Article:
Tondo Interactive Table

Goals & My Role Tondo was a multi-touch table project I worked on for my thesis project at IUAV University of Venice, which was supervised by Gillian Crampton Smith. Every year in the United States alone an estimates 98.000 patients deaths can be attributed to medical errors thus making clinical audits that accurately identify and help to rectify the root causes of these mystakes was more essential than ever. The goal of the Tondo table was to increase medical safety and to improve the quality of patients lives during their hospitalization. Get to the root of medical errors so they don't happen again. This project was mentioned in many medical blogs, including Inspine and Medgadget for its impact on the medical processes at the Clinical Risk Center of Tuscany.

The Challenge Identifying the causes of medical errors, both human and systemic, requires opennes and collaboration as well as the efficient sourcing, retrieval and analysis of the clinical data. In reality defensiveness and inefficiency often block the path to clarity and understanding. Increase collaboration between people and staff during the clinical audit was the main challenge of this project. One of the persistent problems during the audit is the reciprocal blame among participants who are worried to be legally accused and they adopt a very defensive and non collaborative behaviour that makes difficult to investigate the causes of the incident. Sharing numerous exams, clinical records and diagnostic images among participants was another big challenge of the audit that I solved with Tondo interaction model.

The Challenge Identifying the causes of medical errors, both human and systemic, requires opennes and collaboration as well as the efficient sourcing, retrieval and analysis of the clinical data. In reality defensiveness and inefficiency often block the path to clarity and understanding. Increase collaboration between people and staff during the clinical audit was the main challenge of this project. One of the persistent problems during the audit is the reciprocal blame among participants who are worried to be legally accused and they adopt a very defensive and non collaborative behaviour that makes difficult to investigate the causes of the incident. Sharing numerous exams, clinical records and diagnostic images among participants was another big challenge of the audit that I solved with Tondo interaction model.

The Outcome With Tondo, I worked to make patients/staff less defensive during clinical audits in order to understand the root cause(s) of medical errors. To start, I built interactions that helped people collaborate and encouraged all participants to share what they knew about the errors without fear by creating a circular visual treatment on the device. The table’s surface had a diameter large enough account for 8 to 16 participants (the average number of audit users) and the UI components were crafted to create a sense of sharing among people. During all audits, a facilitator controls the meeting, deciding who speaks and which documents should be reviewed. As the lead, he/she sits at the head of the table, which on Tondo translated into specialized controls on one end of the device. With Tondo the clinical staff could review the history of a patient during his/her hospitalization including all x-rays, ECG, blood tests and other clinical exams to trace how an error occurred. Within the Tondo system, the facilitator could mark both active and latent errors via an intuitive touch screen interface. By reviewing and coming together with the Tondo table, the staff could built concreate plans to avoid future errors. Initial user tests with several doctors and nurses confirmed that the end to end flows were intuitive and accessible.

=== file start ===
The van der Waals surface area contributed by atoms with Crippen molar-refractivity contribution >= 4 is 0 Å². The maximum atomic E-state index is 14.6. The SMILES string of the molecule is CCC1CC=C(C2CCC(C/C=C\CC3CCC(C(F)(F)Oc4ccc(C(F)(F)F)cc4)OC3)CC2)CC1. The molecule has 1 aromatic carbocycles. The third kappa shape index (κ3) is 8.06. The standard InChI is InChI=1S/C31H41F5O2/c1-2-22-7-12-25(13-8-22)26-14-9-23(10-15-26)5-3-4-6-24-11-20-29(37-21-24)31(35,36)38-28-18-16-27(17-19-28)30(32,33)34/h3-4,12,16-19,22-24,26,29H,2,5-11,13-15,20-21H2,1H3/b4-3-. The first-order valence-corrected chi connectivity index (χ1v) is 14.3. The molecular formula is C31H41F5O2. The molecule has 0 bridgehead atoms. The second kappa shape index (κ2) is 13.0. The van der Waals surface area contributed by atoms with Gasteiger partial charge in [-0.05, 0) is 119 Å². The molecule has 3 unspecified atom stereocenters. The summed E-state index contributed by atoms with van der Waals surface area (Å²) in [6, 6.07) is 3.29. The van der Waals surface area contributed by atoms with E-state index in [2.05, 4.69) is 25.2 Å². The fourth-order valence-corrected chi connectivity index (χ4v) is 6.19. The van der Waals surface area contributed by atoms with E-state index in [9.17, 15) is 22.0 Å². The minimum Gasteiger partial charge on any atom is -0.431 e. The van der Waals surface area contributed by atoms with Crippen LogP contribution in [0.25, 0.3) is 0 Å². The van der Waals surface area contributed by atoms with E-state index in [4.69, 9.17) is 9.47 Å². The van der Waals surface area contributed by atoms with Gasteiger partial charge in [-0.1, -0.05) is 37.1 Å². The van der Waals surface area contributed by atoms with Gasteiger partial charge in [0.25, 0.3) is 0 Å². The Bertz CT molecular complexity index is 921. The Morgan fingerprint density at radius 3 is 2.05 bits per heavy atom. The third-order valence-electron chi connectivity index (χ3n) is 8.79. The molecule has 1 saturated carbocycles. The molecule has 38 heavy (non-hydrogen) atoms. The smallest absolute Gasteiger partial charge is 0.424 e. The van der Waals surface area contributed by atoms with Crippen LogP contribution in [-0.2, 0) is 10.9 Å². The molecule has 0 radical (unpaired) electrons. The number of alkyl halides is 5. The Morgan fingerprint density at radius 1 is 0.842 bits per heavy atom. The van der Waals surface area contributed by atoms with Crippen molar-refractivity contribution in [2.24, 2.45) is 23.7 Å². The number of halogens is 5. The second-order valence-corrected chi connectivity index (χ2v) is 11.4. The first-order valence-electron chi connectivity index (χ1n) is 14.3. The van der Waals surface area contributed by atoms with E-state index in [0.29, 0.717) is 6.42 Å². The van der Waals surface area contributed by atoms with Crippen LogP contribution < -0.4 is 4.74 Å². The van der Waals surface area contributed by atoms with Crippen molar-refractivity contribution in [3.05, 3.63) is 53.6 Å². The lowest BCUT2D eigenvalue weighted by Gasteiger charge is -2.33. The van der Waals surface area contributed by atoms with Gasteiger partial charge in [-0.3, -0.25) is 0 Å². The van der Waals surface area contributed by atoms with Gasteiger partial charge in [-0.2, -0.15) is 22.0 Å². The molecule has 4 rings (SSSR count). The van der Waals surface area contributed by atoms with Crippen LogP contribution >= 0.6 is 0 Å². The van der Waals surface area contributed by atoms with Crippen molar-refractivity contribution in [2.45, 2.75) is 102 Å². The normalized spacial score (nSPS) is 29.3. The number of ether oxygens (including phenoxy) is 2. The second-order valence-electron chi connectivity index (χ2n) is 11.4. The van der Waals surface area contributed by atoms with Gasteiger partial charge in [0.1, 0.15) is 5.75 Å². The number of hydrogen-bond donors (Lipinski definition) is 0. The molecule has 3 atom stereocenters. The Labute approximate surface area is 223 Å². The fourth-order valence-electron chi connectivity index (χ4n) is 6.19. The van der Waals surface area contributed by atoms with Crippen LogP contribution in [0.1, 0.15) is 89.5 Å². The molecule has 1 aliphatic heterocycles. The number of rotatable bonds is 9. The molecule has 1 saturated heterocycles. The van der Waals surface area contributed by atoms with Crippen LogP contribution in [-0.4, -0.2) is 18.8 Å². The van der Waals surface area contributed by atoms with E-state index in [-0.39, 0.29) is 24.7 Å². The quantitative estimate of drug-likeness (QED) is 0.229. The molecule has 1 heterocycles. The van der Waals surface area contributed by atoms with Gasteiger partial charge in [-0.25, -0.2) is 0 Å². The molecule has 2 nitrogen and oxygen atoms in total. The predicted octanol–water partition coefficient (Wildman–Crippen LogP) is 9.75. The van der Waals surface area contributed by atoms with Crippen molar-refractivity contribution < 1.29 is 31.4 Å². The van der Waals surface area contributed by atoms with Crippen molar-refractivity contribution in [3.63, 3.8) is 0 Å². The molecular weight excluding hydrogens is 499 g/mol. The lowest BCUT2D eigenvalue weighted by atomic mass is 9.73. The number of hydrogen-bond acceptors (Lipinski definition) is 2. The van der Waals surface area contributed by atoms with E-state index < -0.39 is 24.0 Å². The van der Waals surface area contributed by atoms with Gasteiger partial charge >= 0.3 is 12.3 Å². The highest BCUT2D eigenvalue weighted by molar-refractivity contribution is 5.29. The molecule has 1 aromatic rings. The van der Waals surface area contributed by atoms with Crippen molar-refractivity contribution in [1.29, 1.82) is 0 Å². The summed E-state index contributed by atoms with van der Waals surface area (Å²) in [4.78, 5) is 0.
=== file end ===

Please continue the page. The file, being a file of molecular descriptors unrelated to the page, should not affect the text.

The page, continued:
Medical Errors The graph below shows the percentage and the type of medical errors that occurred in the Italian hospitals during 2009.

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Interaction Model The UI included a timeline of the patient's hospitalization divided by days. Tapping on one day opened the UI section located in front of the facilitator seat. At its opening all the reports were loaded and divided by type of exam. The medical records done during the selected day were retrievable through the icons. The facilitator's controls introduced a level of order necessary for a productive meeting. When one of the participants noticed something relevant to the investigation she could request the activation of the touch interaction in her quarter of the screen and share her findings with the others by highlightining them with her finger. This function restricted the presence of multiple touch points in different UI sections at the same time to avoid confusion. The user could open one document at a time while the remaining documents remained open and visible but on a semitraparent layer of the UI.

UI Design Rounded shapes are intuitive and easy to understand by the broad audience that my project targets. Through the interface users come into contact with medical information, I aimed to facilitate their understanding without forgetting the human aspect of the investigation.
Typography My goal was to make the text visible to everyone sitting in the external circle of chairs and for this reason I needed to use a large body with high legibility.
Colors I chose light tones to help people concentrate during the investigation. I decided to avoid red as much as possible to not alarm people. The use of red is limited to very critical part of the UI. The background of the table is cyan with added transparency. I chose this color to give brightness to the entire interface and make reports easier to read. Green and white icons bring vibrancy to the UI.

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